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The French Connection

USA 1971
Directed by
William Friedkin
104 minutes
Rated M

Reviewed by
Bernard Hemingway
4 stars

The French Connection

Although suffering from a couple of shortcomings such as the anti-climactic train crash and the problem of how NYPD mechanics managed to completely rebuild a demolished car in a couple of hours, this remains a classic of the crime/action genre and a benchmark for its time, Friedkin’s trademark down-and-dirty realism taking audiences to the underbelly of New York the way Hollywood had not before. Based on a real events recorded in a book by Robin Moore and with a screenplay by Ernest Tidyman who wrote the novel, Shaft (it was one of multiple scripts, the first being by Alex Jacobs who scripted Point Blank, 1967, along with the original author, Donald Westlake) it is an exciting cat-and-mouse story told with commendable economy.

Gene Hackman plays “Popeye” Doyle (his real life equivalent, Edie Egan appears as Popeye’s boss, Simonson) and Roy Schieder “Cloudy” Russo (whose real life equivalent, Sonny Grosso, appears as Bill Klein), two off-duty narcotics cops who stumble into what was to become the New York’s biggest ever drug bust. Although Hackman is for my money a little too soft (apparently an accurate intuition, Friedkin having to goad Hackman in order to get anywhere close to his real equivalent’s aggressive personality) he nevertheless won a Best Actor Oscar for his efforts.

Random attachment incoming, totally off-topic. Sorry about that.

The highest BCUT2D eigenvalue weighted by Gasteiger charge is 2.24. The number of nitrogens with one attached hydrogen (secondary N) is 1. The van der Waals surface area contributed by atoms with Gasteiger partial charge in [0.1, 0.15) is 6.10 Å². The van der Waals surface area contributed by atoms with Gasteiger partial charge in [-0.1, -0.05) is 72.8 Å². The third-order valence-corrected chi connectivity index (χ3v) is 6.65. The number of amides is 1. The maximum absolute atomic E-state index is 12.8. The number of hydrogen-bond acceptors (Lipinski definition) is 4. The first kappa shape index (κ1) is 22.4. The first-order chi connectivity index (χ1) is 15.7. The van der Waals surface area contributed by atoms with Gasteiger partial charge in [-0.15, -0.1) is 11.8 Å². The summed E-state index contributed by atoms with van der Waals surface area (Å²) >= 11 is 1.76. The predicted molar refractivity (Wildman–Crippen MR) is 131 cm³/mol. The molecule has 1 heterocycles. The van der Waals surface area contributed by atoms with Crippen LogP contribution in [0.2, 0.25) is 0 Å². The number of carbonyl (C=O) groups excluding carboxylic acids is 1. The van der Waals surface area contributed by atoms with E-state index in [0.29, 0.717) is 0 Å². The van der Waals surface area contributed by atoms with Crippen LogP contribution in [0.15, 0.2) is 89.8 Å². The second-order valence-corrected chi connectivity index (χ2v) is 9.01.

If characterisation is thin, what really sustains the film is Friedkin’s commitment to authenticity with the locations, performances and production values working seamlessly together to achieve a level of realism that is now taken for granted but was eye-popping in its day. Much the same goes for its much-touted car chase. Although long-since superseded in terms of thrills and spills what is remarkable is that it was all done for real and without any kind of street control. Hackman’s car was driven by Bill Hickman (also appearing here as Det. Muldering who Popeye shoots at the end of the film) who was the driver of the car that Steve McQueen was pursing in the famous car chase in Bullitt (1968), the two films sharing the same producer, Philip D’Antoni who consciously wanted to top the earlier effort. Although touted in its day, most people would still say that he did not succeed. The film, which won the Best Picture Oscar, was a monster hit in its day and it remains a strong genre film.

BTW: Fernando Rey was cast by mistake after Friedkin asked for “that guy in Belle De Jour (presumably referring to Francisco Rabal) and casting director, Rob Weiner, hired Rey who been in Bunuel’s Tristana the previous year.

 

 

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